Children & Funerals
Honesty and Involvement
As a family-owned funeral home, we truly care about the well-being of your loved ones. Most experts and families agree the healthiest way to help a child cope with loss is through honesty and involvement in the funeral rituals.
Often parents want to protect children from dealing with the harsh reality of death, but denying children the chance to remember and say goodbye shuts them out of an event that can help them grow. Dr. Elizabeth Kubler-Ross, a noted psychiatrist, says, “If they are old enough to love, they are old enough to grieve.”
Funerals help a child develop a healthy and realistic attitude about death. How children grieve and participate in the rituals will help determine how they will face future sorrows.
What to Expect
Let children know what to expect: who will be there, what they will be doing, where and when this will take place and how people might act or feel. Explain that they might see tears, straight faces or laughter. It may help to explain that a funeral is a time to:
- Express sadness because someone has died
- Honor the person who died and celebrate his or her life
- Help comfort and support each other
- Remember that life goes on
Describe how the room is set up and where the person who died will be—in a casket (open or closed) or cremated—and how that person will look (use of make-up) and feel (cold) if the child were to touch the person who died. Avoid phrases like “sleeping,” “passed away” and “lost.”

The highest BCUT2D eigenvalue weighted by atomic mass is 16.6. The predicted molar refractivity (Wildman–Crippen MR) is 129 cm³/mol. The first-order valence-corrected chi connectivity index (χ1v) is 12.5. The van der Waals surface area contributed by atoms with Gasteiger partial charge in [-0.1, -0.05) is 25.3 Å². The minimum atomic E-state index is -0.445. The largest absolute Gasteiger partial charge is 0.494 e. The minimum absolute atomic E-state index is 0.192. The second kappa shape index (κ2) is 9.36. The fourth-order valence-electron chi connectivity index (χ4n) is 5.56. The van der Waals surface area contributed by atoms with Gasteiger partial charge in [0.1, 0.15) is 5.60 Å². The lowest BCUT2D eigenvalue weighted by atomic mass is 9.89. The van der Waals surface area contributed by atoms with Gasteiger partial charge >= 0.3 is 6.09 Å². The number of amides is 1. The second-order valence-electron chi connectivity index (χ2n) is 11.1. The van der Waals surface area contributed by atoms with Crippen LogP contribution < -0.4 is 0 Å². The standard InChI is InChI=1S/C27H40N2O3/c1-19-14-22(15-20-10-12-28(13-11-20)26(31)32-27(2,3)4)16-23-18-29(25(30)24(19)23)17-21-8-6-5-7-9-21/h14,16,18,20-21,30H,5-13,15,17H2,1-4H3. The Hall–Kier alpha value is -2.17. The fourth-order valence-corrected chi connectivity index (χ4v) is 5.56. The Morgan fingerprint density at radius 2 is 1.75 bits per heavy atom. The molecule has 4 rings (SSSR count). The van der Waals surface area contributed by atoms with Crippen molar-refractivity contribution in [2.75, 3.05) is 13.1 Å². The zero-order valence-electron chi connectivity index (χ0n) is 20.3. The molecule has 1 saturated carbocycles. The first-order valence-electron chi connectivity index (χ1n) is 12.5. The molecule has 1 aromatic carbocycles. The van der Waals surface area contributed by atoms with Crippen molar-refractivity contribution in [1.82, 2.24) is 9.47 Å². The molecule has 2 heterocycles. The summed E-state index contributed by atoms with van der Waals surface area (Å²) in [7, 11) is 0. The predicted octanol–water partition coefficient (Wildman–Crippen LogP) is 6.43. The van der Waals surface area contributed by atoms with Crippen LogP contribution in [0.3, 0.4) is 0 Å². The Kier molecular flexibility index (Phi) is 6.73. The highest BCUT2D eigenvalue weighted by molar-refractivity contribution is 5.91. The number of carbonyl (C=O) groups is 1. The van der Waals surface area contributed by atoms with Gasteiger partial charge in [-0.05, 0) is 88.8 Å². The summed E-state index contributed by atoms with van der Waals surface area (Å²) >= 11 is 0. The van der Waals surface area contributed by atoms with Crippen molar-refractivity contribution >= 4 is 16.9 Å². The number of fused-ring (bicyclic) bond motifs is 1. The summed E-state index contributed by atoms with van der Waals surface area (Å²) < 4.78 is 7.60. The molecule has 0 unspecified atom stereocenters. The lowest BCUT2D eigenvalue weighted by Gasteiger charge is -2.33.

Explain the purpose of each ritual. There are certain terms like casket and visitation that you may want to explain to your children (see Funeral Terms). Older children may want to know what to say (see Funeral Etiquette). Providing as much age-appropriate, factual information up front will help arm children with the understanding they’ll need to face an event that may be new to them.
Talking about Death
Let children know it is healthy to talk about death. Find out what your child already knows and validate any feelings he or she may express. Then, speak simply and honestly. Don’t be afraid to answer questions with “I don’t know the answer, but I’ll get back to you on that.”
Encourage open dialogue and freedom to express feelings and opinions. Consistent attention and time are important in helping children come to terms with their loss.
Some children may feel responsible for the death—they forgot to visit last week or said a mean word yesterday—it is important to communicate that they were in no way responsible.
Explain how you might feel when someone dies—sad, mad, confused—and that it is OK to cry or want to talk or need time alone. You may also want to explain that it is normal to laugh at funny stories or smile at fond memories of your loved one.
Children learn by example, so don’t hide your own feelings. Showing your own grief gives children permission to show theirs. Holding grief back may inadvertently teach children to suppress their own sad feelings.
Behavior at Funerals
Explain to children that certain behavior will be expected of them: sitting still, talking nicely to adults and not running around.